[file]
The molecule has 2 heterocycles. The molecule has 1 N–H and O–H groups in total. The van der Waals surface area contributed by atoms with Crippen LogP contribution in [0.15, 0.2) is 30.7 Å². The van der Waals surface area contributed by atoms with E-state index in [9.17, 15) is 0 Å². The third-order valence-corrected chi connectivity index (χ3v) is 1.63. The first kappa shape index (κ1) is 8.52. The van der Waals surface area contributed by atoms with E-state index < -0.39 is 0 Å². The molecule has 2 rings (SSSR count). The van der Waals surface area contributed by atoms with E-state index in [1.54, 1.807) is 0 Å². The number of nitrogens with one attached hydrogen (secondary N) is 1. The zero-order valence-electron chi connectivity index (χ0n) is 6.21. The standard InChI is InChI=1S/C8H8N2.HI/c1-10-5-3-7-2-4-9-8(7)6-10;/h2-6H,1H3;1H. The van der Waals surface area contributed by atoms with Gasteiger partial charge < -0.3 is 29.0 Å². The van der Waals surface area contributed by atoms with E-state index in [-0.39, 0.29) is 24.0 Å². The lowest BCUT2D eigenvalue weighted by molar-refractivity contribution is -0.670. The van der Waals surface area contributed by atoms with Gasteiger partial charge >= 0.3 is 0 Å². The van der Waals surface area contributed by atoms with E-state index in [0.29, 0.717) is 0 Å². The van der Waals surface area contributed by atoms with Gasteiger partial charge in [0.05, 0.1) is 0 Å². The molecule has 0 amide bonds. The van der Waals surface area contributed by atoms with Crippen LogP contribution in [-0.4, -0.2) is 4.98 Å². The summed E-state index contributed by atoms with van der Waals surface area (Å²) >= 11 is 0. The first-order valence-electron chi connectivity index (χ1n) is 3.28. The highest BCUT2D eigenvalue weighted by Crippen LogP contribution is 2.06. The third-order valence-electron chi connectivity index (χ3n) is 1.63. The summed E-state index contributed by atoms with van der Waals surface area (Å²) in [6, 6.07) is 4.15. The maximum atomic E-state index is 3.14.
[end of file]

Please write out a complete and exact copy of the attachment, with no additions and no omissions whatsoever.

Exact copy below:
The molecule has 2 heterocycles. The molecule has 1 N–H and O–H groups in total. The van der Waals surface area contributed by atoms with Crippen LogP contribution in [0.15, 0.2) is 30.7 Å². The van der Waals surface area contributed by atoms with E-state index in [9.17, 15) is 0 Å². The third-order valence-corrected chi connectivity index (χ3v) is 1.63. The first kappa shape index (κ1) is 8.52. The van der Waals surface area contributed by atoms with E-state index < -0.39 is 0 Å². The molecule has 2 rings (SSSR count). The van der Waals surface area contributed by atoms with E-state index in [1.54, 1.807) is 0 Å². The number of nitrogens with one attached hydrogen (secondary N) is 1. The zero-order valence-electron chi connectivity index (χ0n) is 6.21. The standard InChI is InChI=1S/C8H8N2.HI/c1-10-5-3-7-2-4-9-8(7)6-10;/h2-6H,1H3;1H. The van der Waals surface area contributed by atoms with Gasteiger partial charge < -0.3 is 29.0 Å². The van der Waals surface area contributed by atoms with E-state index in [-0.39, 0.29) is 24.0 Å². The lowest BCUT2D eigenvalue weighted by molar-refractivity contribution is -0.670. The van der Waals surface area contributed by atoms with Gasteiger partial charge >= 0.3 is 0 Å². The van der Waals surface area contributed by atoms with E-state index in [0.29, 0.717) is 0 Å². The van der Waals surface area contributed by atoms with Gasteiger partial charge in [0.05, 0.1) is 0 Å². The molecule has 0 amide bonds. The van der Waals surface area contributed by atoms with Crippen LogP contribution in [-0.4, -0.2) is 4.98 Å². The summed E-state index contributed by atoms with van der Waals surface area (Å²) >= 11 is 0. The first-order valence-electron chi connectivity index (χ1n) is 3.28. The highest BCUT2D eigenvalue weighted by Crippen LogP contribution is 2.06. The third-order valence-electron chi connectivity index (χ3n) is 1.63. The summed E-state index contributed by atoms with van der Waals surface area (Å²) in [6, 6.07) is 4.15. The maximum atomic E-state index is 3.14.